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STEVENS, J., dissenting

great a potential interference with orderly access to the polls as does the distribution of campaign leaflets, the display of campaign posters, or the wearing of campaign buttons. This discriminatory feature of the statute severely undercuts the credibility of its purported law-and-order justification.

Tennessee's content-based discrimination is particularly problematic because such a regulation will inevitably favor certain groups of candidates. As the testimony in this case illustrates, several groups of candidates rely heavily on last-minute campaigning. See App. 22–23. Candidates with fewer resources, candidates for lower visibility offices, and “grassroots” candidates benefit disproportionately from last-minute campaigning near the polling place. See Note, Defoliating the Grassroots: Election Day Restrictions on Political Speech, 77 Geo. L. J. 2137, 2158–2160 (1989) (collecting authorities).

Although the plurality recognizes that the Tennessee statute is content based, see ante, at 197–198, it does not inquire into whether that discrimination itself is related to any purported state interest. To the contrary, the plurality makes the surprising and unsupported claim that the selective regulation of protected speech is justified because, "[t]he First Amendment does not require States to regulate for problems that do not exist." Ante, at 207. Yet earlier this Term, the Court rejected an asserted state interest because that interest “ha[d] nothing to do with the State's” content-based distinctions among expressive activities. Simon & Schuster, Inc. v. Members of N. Y. State Crime Victims Bd., 502 U. S. 105, 120 (1991); see also Arkansas Writers' Project, Inc. v. Ragland, 481 U. S. 221, 231 (1987). Similarly in Carey v. Brown, 447 U. S. 455, 464-465 (1980), the Court acknowledged Illinois' interest in “residential privacy” but invalidated that State's ban on picketing because its distinction between labor and nonlabor picketing could not be “justified by reference to the State's interest in maintaining domestic tranquility.”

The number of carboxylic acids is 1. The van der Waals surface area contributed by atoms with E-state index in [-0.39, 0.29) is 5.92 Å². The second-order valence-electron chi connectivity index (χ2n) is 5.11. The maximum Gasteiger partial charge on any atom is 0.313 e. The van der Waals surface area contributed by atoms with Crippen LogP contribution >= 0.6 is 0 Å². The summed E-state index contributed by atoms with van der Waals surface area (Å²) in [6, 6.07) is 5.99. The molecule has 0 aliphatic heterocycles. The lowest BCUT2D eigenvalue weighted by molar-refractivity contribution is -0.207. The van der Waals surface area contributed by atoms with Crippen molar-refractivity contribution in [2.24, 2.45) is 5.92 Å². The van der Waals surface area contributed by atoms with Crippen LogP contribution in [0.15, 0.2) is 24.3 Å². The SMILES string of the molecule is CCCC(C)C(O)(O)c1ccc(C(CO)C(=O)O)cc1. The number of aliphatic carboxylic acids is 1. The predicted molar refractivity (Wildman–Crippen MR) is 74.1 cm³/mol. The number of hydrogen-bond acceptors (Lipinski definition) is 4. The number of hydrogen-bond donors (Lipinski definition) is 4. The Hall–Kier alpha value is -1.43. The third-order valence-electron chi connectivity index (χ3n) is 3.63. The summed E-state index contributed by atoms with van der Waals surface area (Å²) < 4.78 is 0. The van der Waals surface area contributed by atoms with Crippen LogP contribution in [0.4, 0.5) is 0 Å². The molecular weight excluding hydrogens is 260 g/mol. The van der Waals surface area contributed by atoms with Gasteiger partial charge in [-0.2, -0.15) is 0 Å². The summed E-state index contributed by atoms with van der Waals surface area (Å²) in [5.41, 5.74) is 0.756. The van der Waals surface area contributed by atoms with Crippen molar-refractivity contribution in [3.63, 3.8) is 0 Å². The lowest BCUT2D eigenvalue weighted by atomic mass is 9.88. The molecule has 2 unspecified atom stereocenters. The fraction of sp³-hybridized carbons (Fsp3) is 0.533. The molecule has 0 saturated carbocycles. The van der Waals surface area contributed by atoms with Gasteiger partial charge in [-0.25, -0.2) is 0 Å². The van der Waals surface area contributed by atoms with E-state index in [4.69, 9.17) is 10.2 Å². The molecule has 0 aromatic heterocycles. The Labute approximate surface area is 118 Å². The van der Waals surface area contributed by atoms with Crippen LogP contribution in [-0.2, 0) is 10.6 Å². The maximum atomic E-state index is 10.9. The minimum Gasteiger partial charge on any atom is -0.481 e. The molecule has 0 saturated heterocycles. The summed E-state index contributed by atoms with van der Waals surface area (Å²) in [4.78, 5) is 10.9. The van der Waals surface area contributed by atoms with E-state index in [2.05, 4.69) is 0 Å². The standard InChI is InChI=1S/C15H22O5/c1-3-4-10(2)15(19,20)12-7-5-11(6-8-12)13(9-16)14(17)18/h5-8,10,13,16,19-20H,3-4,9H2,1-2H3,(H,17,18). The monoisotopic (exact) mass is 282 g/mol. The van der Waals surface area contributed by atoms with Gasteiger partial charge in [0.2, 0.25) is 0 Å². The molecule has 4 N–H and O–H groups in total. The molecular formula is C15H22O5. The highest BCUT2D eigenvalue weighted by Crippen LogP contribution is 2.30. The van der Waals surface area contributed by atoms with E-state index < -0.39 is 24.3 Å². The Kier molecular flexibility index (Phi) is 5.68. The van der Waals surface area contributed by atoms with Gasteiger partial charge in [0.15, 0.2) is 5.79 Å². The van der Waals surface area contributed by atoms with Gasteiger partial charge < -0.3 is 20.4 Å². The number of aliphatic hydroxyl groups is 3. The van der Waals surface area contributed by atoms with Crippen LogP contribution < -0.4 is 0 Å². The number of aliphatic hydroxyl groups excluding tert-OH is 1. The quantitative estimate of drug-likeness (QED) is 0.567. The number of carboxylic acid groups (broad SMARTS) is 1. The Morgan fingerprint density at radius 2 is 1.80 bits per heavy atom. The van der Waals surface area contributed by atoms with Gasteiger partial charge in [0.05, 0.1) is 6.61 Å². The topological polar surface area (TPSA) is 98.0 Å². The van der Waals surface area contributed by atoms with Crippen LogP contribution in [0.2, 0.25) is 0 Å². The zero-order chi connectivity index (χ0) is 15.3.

STEVENS, J., dissenting

In this case the same is true: Tennessee's differential treatment of campaign speech furthers no asserted state interest. Access to, and order around, the polls would be just as threatened by the congregation of citizens concerned about a local environmental issue not on the ballot as by the congregation of citizens urging election of their favored candidate. Similarly, assuming that disorder immediately outside the polling place could lead to the commission of errors or the perpetration of fraud, such disorder could just as easily be caused by a religious dispute sparked by a colporteur as by a campaign-related dispute sparked by a campaign worker. In short, Tennessee has failed to point to any legitimate interest that would justify its selective regulation of campaign-related expression.

III Although the plurality purports to apply “exacting scrutiny,” its three marked departures from that familiar standard may have greater significance for the future than its precise holding about campaign-free zones. First, the plurality declines to take a hard look at whether a state law is in fact “necessary.” Under the plurality's analysis, a State need not demonstrate that contemporary demands compel its regulation of protected expression; it need only show that that regulation can be traced to a longstanding tradition.”